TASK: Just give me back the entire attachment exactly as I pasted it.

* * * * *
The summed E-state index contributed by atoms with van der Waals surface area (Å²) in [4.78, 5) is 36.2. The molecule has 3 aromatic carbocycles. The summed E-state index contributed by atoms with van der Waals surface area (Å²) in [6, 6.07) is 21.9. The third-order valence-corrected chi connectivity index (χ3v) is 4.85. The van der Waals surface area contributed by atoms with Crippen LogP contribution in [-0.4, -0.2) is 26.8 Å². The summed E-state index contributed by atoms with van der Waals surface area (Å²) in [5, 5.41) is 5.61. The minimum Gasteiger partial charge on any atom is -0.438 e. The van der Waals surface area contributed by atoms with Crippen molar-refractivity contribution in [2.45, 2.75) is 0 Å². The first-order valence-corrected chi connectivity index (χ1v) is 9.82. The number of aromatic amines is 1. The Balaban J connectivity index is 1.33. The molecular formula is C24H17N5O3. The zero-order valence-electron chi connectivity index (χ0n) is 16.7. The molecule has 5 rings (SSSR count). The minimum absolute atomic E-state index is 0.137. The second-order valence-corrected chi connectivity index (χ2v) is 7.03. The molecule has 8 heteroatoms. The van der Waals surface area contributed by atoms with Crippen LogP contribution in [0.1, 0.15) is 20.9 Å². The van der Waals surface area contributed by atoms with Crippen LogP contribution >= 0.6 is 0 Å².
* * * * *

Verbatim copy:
The summed E-state index contributed by atoms with van der Waals surface area (Å²) in [4.78, 5) is 36.2. The molecule has 3 aromatic carbocycles. The summed E-state index contributed by atoms with van der Waals surface area (Å²) in [6, 6.07) is 21.9. The third-order valence-corrected chi connectivity index (χ3v) is 4.85. The van der Waals surface area contributed by atoms with Crippen LogP contribution in [-0.4, -0.2) is 26.8 Å². The summed E-state index contributed by atoms with van der Waals surface area (Å²) in [5, 5.41) is 5.61. The minimum Gasteiger partial charge on any atom is -0.438 e. The van der Waals surface area contributed by atoms with Crippen molar-refractivity contribution in [2.45, 2.75) is 0 Å². The first-order valence-corrected chi connectivity index (χ1v) is 9.82. The number of aromatic amines is 1. The Balaban J connectivity index is 1.33. The molecular formula is C24H17N5O3. The zero-order valence-electron chi connectivity index (χ0n) is 16.7. The molecule has 5 rings (SSSR count). The minimum absolute atomic E-state index is 0.137. The second-order valence-corrected chi connectivity index (χ2v) is 7.03. The molecule has 8 heteroatoms. The van der Waals surface area contributed by atoms with Crippen LogP contribution in [0.1, 0.15) is 20.9 Å². The van der Waals surface area contributed by atoms with Crippen LogP contribution >= 0.6 is 0 Å².